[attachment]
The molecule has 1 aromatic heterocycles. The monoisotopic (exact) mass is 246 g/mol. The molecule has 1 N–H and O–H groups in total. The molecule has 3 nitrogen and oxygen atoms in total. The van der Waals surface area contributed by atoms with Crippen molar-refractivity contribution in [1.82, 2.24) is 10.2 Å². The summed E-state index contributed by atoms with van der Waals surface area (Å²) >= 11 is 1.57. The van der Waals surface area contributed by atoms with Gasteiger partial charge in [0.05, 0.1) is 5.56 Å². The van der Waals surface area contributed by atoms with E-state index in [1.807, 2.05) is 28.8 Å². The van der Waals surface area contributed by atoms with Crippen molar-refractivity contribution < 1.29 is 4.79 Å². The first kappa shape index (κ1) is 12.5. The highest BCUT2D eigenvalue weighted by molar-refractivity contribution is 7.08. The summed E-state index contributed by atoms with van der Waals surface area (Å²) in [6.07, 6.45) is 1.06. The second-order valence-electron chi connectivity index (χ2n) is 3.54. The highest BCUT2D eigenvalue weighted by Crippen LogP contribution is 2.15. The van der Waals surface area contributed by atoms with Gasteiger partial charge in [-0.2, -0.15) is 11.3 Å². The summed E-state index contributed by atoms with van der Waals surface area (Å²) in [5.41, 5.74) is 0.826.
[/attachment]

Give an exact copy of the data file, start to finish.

The molecule has 1 aromatic heterocycles. The monoisotopic (exact) mass is 246 g/mol. The molecule has 1 N–H and O–H groups in total. The molecule has 3 nitrogen and oxygen atoms in total. The van der Waals surface area contributed by atoms with Crippen molar-refractivity contribution in [1.82, 2.24) is 10.2 Å². The summed E-state index contributed by atoms with van der Waals surface area (Å²) >= 11 is 1.57. The van der Waals surface area contributed by atoms with Gasteiger partial charge in [0.05, 0.1) is 5.56 Å². The van der Waals surface area contributed by atoms with E-state index in [1.807, 2.05) is 28.8 Å². The van der Waals surface area contributed by atoms with Crippen molar-refractivity contribution < 1.29 is 4.79 Å². The first kappa shape index (κ1) is 12.5. The highest BCUT2D eigenvalue weighted by molar-refractivity contribution is 7.08. The summed E-state index contributed by atoms with van der Waals surface area (Å²) in [6.07, 6.45) is 1.06. The second-order valence-electron chi connectivity index (χ2n) is 3.54. The highest BCUT2D eigenvalue weighted by Crippen LogP contribution is 2.15. The van der Waals surface area contributed by atoms with Gasteiger partial charge in [-0.2, -0.15) is 11.3 Å². The summed E-state index contributed by atoms with van der Waals surface area (Å²) in [5.41, 5.74) is 0.826.